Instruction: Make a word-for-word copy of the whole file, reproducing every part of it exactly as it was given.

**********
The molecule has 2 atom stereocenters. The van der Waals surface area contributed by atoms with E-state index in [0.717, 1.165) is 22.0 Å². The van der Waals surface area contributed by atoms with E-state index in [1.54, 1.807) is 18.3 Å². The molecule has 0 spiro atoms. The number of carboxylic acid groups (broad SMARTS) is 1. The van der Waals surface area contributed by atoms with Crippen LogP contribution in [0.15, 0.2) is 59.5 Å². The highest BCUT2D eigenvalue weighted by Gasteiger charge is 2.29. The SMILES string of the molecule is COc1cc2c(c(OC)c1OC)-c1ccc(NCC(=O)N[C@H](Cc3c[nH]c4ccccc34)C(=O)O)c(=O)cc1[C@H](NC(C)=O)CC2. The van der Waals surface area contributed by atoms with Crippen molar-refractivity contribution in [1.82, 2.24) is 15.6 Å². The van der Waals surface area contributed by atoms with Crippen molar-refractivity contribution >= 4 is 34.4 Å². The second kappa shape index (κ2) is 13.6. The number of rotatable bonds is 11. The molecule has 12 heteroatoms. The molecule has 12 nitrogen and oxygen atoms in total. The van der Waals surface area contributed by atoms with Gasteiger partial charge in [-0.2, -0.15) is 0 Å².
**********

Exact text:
The molecule has 2 atom stereocenters. The van der Waals surface area contributed by atoms with E-state index in [0.717, 1.165) is 22.0 Å². The van der Waals surface area contributed by atoms with E-state index in [1.54, 1.807) is 18.3 Å². The molecule has 0 spiro atoms. The number of carboxylic acid groups (broad SMARTS) is 1. The van der Waals surface area contributed by atoms with Crippen LogP contribution in [0.15, 0.2) is 59.5 Å². The highest BCUT2D eigenvalue weighted by Gasteiger charge is 2.29. The SMILES string of the molecule is COc1cc2c(c(OC)c1OC)-c1ccc(NCC(=O)N[C@H](Cc3c[nH]c4ccccc34)C(=O)O)c(=O)cc1[C@H](NC(C)=O)CC2. The van der Waals surface area contributed by atoms with Crippen molar-refractivity contribution in [1.82, 2.24) is 15.6 Å². The van der Waals surface area contributed by atoms with Crippen molar-refractivity contribution >= 4 is 34.4 Å². The second kappa shape index (κ2) is 13.6. The number of rotatable bonds is 11. The molecule has 12 heteroatoms. The molecule has 12 nitrogen and oxygen atoms in total. The van der Waals surface area contributed by atoms with Gasteiger partial charge in [-0.2, -0.15) is 0 Å².